Many people enjoy giving to others without regard to whether it will be beneficial from an estate and gift tax perspective. Parents and grandparents often make frequent large gifts to their children and grandchildren because the money is needed for essentials such as mortgages, car payments, utility bills, and food. Even if you are aware of the role the annual gift exclusion may play in your estate plan, you may still be gifting for reasons other than the tax benefits. One reason people make inter vivos gifts to their heirs is so they can enjoy watching the recipient of the gift spend the money now rather than after they die.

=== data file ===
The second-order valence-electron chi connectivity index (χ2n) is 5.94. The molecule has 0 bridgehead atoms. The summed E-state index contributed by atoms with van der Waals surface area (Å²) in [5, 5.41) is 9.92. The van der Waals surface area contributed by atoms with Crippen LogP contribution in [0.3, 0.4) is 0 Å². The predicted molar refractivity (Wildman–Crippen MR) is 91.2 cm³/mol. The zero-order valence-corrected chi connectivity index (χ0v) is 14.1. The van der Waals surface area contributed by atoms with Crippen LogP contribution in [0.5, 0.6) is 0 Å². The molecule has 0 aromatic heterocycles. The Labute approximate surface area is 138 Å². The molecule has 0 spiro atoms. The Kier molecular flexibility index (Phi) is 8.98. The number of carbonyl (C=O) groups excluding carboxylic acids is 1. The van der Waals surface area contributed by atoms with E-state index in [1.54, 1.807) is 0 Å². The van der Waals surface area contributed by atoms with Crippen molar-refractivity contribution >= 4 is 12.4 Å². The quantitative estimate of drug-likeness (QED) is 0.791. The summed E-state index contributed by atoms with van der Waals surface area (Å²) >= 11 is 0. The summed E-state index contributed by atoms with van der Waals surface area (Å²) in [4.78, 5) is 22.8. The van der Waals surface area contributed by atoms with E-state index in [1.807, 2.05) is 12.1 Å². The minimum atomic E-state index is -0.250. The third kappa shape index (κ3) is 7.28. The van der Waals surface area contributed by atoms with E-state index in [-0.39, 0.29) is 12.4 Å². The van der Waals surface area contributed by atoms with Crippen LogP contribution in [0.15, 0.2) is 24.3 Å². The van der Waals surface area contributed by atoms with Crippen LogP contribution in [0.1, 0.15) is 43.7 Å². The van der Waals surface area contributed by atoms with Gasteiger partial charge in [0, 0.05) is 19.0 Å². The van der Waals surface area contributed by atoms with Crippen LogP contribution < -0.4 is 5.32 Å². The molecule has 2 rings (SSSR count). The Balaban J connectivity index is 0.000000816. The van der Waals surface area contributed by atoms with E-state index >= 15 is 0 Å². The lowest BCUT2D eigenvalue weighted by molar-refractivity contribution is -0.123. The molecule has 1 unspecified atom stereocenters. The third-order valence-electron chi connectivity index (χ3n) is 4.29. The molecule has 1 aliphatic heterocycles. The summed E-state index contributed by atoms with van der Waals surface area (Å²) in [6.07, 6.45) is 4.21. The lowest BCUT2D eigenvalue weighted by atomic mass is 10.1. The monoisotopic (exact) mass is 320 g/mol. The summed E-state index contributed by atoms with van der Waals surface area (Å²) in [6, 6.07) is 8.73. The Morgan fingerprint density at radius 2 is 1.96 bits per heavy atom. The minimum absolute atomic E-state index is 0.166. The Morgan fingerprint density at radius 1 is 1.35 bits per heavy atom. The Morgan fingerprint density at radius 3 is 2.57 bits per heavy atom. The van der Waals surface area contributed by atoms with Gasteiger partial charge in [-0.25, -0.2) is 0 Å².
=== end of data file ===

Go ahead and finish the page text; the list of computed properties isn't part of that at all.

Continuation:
For some families, using the guideline of the annual gifting limits has become a tradition that is observed whenever funds are available. Individuals with substantial wealth sometimes engage in gifting out of a sense of responsibility to others. Structuring gifts in accordance with the gift tax exemption can also be done as part of Legacy Planning.Whether you plan to give to others in 2020 based on necessity, tradition, tax planning or for personal fulfillment, make a note of the updated federal exclusion amounts and gifting limits that apply for the 2020 tax year as outlined below. If you previously received advice from a professional on the amount you can gift each year, you may not be aware of the total amount you can gift based on limits that apply for the 2020 tax year. You may also want to review information on applicable inheritance taxes.If you wait until 2021 or later to implement a gifting strategy as part of your estate plan, you may look back and wish you had used the gifting limits available to you in 2020. If you make regular gifts every year based on a consistent gifting plan, reviewing the exclusion amount and gifting limits for next year may be helpful in finalizing your gifts for the current year. When gifting as part of the estate planning process, many people choose to gift stock to children.If you made a will or trust before the Tax Cuts and Jobs Act, also known as the TCJA, was enacted or prior to the issuance of IRS regulations on the estate, gift, and generation-skipping transfer tax exclusion amounts, your estate plan may need to be modified. Contact an estate planning attorney for a review of your will, trust, life insurance and any other items in your estate plan that may need revised. Because gifting limits change so frequently, this is an estate planning strategy that requires regular communication with a tax advisor and attorney so you can update your estate plan when necessary based on tax law changes. Find a Tax Professional.When serving as executor of an estate or trustee of a trust, you may need to know the gift tax exemptions for any returns you need to file for the estate or trust. In addition to reviewing the decedent's estate planning documents, you may need to review all accounts, statements, receipts, and other records of the deceased to determine whether any gifts or transfers were made. See estate administration.